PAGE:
On being forgotten

Tech startup Snapchat reportedly turned down a $3bn offer last week from Facebook. The service has 100s of millions of users, mostly teenagers, and the Internet is abuzz with the suggestion that more photos are shared on Snapchat than on its potential purchaser.

Snapchat’s photo sharing has a fascinating twist – once the recipient opens the photo they have but a few seconds to view it and then it disappears forever.  Saving is not possible, and no copy is kept by Snapchat.  Here is an extract from the Snapchat privacy policy:

Once all recipients have viewed a Snap, we automatically delete the Snap from our servers and the Snapchat mobile application is programmed to delete the Snap from the recipients’ devices. We cannot guarantee that deletion always occurs within a particular timeframe. We also cannot prevent others from making copies of your Snaps (e.g., by taking a screenshot). If we are able to detect that the recipient has captured a screenshot of a Snap that you send, we will attempt to notify you.

Valley observers ascribe Snapchat’s popularity to a mixture of kids looking for privacy, and to escape Facebook friend requests from their parents (OMG!).   But the fact is that, while courts and policy makers debate the vexed issue of the right to be forgotten, young people and the technology industry are already alighting on new product solutions.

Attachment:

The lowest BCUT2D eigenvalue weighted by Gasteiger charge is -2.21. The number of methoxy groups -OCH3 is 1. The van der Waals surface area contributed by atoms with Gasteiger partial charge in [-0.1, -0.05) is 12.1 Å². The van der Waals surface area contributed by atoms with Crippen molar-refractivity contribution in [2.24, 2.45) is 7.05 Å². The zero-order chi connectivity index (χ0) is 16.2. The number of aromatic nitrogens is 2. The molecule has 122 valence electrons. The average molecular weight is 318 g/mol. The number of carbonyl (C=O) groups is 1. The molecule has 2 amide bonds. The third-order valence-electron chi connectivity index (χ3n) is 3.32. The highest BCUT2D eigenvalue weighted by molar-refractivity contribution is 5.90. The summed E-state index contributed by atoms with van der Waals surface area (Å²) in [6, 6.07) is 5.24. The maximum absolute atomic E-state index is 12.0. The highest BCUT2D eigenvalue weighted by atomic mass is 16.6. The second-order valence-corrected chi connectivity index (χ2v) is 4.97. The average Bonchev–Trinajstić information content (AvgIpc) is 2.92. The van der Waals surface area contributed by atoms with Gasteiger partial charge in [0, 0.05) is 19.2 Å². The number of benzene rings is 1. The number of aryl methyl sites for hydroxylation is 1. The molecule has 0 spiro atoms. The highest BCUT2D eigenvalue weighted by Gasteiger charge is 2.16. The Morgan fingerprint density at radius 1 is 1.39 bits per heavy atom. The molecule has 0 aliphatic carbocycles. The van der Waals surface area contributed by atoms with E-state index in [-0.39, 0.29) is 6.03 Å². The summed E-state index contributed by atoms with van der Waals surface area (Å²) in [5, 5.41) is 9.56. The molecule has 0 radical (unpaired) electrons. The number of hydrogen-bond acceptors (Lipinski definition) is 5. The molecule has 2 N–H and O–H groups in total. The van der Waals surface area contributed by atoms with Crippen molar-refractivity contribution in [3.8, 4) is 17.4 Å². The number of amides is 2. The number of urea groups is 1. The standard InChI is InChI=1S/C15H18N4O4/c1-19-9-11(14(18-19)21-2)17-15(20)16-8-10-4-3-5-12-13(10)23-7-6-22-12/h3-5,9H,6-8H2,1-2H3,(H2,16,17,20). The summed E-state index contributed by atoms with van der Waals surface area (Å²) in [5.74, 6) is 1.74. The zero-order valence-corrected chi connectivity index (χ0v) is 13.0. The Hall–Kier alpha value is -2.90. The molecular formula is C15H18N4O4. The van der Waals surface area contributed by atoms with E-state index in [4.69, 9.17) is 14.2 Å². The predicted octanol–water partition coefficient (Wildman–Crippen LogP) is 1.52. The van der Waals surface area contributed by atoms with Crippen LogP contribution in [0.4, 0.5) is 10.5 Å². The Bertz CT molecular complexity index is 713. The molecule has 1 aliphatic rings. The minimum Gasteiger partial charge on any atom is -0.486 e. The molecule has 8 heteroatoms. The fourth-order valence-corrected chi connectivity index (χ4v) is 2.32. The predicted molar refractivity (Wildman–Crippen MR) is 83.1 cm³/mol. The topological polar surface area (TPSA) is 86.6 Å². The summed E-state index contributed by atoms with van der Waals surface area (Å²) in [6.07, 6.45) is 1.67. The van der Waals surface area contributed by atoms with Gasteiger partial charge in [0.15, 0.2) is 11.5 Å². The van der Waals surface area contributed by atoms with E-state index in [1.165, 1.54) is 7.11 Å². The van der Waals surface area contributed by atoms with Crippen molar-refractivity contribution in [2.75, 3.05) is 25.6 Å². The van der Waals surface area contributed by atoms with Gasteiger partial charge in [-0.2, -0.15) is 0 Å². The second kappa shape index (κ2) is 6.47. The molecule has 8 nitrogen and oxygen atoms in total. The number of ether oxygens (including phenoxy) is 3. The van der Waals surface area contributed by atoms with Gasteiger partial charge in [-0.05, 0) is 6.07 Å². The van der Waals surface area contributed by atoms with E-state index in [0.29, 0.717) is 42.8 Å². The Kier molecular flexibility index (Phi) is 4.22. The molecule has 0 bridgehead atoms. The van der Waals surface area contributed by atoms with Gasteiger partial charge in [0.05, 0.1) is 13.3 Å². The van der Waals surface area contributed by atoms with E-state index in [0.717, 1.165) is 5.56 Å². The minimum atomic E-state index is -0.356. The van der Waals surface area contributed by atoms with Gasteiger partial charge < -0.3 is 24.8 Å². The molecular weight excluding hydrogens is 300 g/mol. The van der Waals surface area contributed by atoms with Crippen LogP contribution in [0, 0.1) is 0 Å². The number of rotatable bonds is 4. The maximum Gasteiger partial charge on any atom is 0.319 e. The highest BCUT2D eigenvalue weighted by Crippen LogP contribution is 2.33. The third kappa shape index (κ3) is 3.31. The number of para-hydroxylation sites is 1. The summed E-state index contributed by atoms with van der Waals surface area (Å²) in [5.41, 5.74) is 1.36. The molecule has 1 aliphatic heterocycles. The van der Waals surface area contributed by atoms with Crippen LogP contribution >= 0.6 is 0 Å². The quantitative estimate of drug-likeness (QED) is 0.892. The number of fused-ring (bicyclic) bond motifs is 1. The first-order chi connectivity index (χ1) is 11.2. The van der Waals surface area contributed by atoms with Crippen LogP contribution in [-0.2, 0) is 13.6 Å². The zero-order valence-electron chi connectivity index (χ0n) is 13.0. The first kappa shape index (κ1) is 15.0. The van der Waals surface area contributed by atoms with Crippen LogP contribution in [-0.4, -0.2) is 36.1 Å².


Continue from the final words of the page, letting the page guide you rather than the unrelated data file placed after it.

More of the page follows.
So, what policy lessons can we draw from the Snapchat evidence?

Clearly there is demand for products that provide a forgettability, and a friend noted to me recently that Snapchat also adds fuel to the debate about whether ‘expiry dates’ can be attached to information.  But the market is moving faster than the legislator and companies are looking for ways to attract new users.

The general rule that regulation should seek to address ‘market failure’ therefore needs to prevail, and overly specific rules are more likely to harm innovation in the EU than truly protect users.

(Snapchat has also faced criticism that it provides a platform for sharing photos of a sexual nature or for the purpose of cyber-bullying.  Digital literacy is the solution here.)

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